1st Floor, Block 8, No.1328 Yixian Road, Baoshan District, Shanghai, China
Value retailer Aldi has entered the Chinese market with two pilot stores in Shanghai. The launch follows two years selling online, which has allowed them to test the market’s receptiveness to their brand.
The smaller format stores are located in densely populated catchment residential and office areas, and are positioned as ‘neighbourhood grocery stores’, reflecting the Chinese consumer’s preference to make more frequent, smaller shops each week.
The retailer is taking advantage of the Chinese appreciation of imported goods, this has allowed them to premiumise their positioning and their retail concept accordingly, which they have done with the help of one of the world’s leading retail design consultancies, Landini.
To complement the upscaled store design, the consultancy has created an extensive series of market-specific messaging and graphic illustrations which help Aldi communicate and reinforce their brand values – product freshness, value, quality and trustworthiness.
Further localising their offer, the retailer extended their Aldi own-brand range to include some Chinese favourites, as well as some inventive Chino-German combinations such as a ‘Berlin Bao’ a traditional Chinese steamed bun filled with sausage and sauerkraut. These and other ‘take-away’ items can be eaten in the on-site ‘food station’ – a first for the retailer.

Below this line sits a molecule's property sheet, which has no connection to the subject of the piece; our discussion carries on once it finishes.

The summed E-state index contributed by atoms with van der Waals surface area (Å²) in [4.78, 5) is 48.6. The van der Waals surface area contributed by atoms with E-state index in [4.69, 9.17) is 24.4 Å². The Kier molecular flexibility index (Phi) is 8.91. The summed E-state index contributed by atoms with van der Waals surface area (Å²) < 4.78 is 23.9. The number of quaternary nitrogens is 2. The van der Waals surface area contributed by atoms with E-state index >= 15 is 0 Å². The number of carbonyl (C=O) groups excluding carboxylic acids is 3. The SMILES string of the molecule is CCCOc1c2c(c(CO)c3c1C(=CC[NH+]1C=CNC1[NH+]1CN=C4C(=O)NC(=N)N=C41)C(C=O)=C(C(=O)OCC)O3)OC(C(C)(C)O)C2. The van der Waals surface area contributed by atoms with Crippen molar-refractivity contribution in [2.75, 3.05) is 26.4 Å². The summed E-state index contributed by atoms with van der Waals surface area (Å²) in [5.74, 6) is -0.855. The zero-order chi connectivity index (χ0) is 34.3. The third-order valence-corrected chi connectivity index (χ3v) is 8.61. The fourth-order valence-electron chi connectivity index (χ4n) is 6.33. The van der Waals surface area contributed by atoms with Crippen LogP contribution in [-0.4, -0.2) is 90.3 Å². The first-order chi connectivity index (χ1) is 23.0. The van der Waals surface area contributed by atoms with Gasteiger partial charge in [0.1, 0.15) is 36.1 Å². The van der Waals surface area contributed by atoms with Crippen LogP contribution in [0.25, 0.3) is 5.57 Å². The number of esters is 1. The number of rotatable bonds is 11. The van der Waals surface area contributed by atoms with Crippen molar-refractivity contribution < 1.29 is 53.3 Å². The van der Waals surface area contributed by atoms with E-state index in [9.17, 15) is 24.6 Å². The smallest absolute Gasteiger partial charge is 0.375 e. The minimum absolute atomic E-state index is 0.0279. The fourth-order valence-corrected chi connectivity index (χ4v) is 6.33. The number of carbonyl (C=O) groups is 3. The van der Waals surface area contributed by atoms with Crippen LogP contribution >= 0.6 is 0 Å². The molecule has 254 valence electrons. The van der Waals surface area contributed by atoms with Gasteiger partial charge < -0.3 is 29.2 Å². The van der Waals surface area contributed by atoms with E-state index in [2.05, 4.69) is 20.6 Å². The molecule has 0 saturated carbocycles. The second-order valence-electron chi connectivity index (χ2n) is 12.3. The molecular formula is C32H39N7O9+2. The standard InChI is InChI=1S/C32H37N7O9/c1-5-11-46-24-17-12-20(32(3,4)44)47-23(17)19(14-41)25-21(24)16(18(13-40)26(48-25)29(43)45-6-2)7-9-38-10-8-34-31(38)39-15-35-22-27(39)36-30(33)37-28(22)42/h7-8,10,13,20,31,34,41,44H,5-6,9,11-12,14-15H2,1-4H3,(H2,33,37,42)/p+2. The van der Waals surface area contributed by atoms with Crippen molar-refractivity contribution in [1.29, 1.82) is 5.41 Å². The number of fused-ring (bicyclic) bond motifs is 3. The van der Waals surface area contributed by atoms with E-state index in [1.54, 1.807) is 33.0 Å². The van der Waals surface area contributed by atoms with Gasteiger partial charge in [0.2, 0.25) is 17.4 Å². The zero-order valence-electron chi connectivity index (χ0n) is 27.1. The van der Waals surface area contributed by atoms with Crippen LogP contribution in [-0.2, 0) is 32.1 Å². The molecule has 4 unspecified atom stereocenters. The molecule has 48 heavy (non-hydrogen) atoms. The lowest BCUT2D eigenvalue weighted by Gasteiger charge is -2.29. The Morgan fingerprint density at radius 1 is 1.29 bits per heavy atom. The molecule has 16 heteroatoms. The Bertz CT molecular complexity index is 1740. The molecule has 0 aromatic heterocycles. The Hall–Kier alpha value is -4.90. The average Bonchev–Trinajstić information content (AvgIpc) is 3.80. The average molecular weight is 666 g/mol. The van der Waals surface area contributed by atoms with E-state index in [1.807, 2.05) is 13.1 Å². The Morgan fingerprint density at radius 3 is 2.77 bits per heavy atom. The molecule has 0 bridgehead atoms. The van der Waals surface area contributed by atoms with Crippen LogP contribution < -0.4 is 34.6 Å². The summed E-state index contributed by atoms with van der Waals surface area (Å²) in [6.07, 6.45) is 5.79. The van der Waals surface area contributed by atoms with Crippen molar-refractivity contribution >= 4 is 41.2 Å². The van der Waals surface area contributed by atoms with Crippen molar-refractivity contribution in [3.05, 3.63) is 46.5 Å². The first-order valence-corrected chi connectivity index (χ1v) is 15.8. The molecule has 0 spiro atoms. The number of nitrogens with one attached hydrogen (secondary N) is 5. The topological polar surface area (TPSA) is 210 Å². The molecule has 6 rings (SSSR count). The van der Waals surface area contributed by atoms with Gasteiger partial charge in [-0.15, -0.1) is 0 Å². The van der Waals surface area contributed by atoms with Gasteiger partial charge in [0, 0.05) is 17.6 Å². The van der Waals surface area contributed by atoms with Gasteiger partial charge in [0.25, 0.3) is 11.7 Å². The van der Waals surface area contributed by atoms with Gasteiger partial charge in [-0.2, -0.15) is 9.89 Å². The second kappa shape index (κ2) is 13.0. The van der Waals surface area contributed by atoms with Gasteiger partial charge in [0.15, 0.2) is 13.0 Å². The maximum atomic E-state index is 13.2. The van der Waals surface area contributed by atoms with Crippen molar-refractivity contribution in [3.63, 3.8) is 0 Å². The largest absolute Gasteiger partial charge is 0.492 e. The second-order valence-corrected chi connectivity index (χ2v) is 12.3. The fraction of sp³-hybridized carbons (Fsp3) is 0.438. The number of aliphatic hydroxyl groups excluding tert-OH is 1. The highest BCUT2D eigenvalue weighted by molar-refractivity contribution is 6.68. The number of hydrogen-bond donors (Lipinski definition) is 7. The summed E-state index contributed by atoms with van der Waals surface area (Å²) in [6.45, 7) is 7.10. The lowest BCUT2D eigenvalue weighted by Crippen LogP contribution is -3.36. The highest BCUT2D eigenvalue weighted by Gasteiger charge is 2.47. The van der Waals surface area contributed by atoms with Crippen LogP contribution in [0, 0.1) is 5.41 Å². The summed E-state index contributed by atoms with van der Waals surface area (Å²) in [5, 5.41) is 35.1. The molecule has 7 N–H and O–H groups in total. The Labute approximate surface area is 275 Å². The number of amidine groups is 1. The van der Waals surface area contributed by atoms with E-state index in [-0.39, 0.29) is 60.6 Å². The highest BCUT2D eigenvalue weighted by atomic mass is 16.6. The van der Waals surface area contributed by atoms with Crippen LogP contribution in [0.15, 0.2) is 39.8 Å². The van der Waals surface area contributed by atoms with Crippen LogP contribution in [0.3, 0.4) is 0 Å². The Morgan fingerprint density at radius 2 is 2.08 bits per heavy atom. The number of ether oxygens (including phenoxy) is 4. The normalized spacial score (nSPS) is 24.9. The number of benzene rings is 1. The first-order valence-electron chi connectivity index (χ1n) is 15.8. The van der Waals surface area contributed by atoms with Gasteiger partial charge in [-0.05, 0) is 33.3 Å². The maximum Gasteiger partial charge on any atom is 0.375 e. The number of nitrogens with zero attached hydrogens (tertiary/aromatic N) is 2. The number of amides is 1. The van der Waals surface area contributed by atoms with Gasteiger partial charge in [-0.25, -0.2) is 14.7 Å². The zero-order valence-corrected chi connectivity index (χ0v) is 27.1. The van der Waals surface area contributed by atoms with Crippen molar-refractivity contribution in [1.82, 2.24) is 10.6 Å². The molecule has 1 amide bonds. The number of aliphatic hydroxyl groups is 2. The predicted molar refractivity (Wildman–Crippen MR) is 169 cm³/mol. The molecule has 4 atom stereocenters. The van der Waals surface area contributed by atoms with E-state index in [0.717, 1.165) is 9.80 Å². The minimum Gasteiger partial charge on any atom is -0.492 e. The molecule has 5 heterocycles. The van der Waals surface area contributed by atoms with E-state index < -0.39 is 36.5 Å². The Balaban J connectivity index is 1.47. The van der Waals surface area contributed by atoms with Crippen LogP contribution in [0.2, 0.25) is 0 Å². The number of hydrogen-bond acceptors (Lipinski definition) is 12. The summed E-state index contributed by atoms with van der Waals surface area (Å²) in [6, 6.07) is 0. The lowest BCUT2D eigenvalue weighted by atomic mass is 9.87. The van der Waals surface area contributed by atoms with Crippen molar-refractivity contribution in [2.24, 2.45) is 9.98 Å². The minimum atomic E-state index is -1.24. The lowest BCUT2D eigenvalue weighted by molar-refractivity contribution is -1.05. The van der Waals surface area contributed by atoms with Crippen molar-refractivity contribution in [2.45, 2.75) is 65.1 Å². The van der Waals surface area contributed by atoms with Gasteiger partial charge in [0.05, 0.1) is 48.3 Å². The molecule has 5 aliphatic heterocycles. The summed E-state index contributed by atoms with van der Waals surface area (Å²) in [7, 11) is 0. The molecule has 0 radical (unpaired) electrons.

Aldi has spent years studying the Chinese grocery retail market to understand how best to enter the market in a thoughtful and strategic way
Their localised concept features a number of other elements new to Aldi and the discount grocery market, including a wine experience, where customers scan bottles to learn more about the provenance and tasting notes of each wine, and a showcase of online-only premium beauty items which can be instantly purchased by scanning the QR code.
Aldi launched ‘Scan and Go’ in conjunction with WeChat giving Chinese tech-savvy customers the choice to skip the usual checkout and they are also using the online payment platform to offer instant delivery within 3km of the store. In another first, customers can access offers and benefits by becoming an Aldi member, showing the retailer’s strategy to collect shopper data, which will inform the future rollout of the concept in China.
With their focus on fresh produce, the inclusion of hospitality and the adoption of mobile-pay, Aldi is clearly changing its strategy and making a ‘push for posh’ in China. Could this be the future norm of discount supermarket retailing?